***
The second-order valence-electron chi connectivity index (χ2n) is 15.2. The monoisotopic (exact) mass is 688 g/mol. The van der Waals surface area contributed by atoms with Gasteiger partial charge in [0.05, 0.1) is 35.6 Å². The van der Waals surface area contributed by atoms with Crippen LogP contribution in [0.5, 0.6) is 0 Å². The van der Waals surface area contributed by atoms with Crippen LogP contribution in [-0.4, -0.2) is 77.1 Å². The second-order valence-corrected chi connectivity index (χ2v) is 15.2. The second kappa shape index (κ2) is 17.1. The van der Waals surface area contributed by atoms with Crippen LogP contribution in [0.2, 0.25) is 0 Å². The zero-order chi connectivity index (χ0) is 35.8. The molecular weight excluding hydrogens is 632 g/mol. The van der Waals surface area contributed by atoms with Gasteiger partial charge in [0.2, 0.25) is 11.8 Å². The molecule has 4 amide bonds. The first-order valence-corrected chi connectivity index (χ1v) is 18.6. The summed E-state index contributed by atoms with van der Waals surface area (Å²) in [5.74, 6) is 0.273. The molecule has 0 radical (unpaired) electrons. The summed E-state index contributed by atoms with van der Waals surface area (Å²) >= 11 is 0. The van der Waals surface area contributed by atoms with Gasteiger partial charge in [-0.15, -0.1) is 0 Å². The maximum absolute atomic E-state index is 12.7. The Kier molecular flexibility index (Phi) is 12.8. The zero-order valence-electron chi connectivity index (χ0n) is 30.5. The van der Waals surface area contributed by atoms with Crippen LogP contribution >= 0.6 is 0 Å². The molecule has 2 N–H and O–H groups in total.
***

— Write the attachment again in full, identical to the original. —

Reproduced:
The second-order valence-electron chi connectivity index (χ2n) is 15.2. The monoisotopic (exact) mass is 688 g/mol. The van der Waals surface area contributed by atoms with Gasteiger partial charge in [0.05, 0.1) is 35.6 Å². The van der Waals surface area contributed by atoms with Crippen LogP contribution in [0.5, 0.6) is 0 Å². The van der Waals surface area contributed by atoms with Crippen LogP contribution in [-0.4, -0.2) is 77.1 Å². The second-order valence-corrected chi connectivity index (χ2v) is 15.2. The second kappa shape index (κ2) is 17.1. The van der Waals surface area contributed by atoms with Crippen LogP contribution in [0.2, 0.25) is 0 Å². The zero-order chi connectivity index (χ0) is 35.8. The molecular weight excluding hydrogens is 632 g/mol. The van der Waals surface area contributed by atoms with Gasteiger partial charge in [0.2, 0.25) is 11.8 Å². The molecule has 4 amide bonds. The first-order valence-corrected chi connectivity index (χ1v) is 18.6. The summed E-state index contributed by atoms with van der Waals surface area (Å²) in [5.74, 6) is 0.273. The molecule has 0 radical (unpaired) electrons. The summed E-state index contributed by atoms with van der Waals surface area (Å²) >= 11 is 0. The van der Waals surface area contributed by atoms with Gasteiger partial charge in [-0.15, -0.1) is 0 Å². The maximum absolute atomic E-state index is 12.7. The Kier molecular flexibility index (Phi) is 12.8. The zero-order valence-electron chi connectivity index (χ0n) is 30.5. The van der Waals surface area contributed by atoms with Crippen LogP contribution >= 0.6 is 0 Å². The molecule has 2 N–H and O–H groups in total.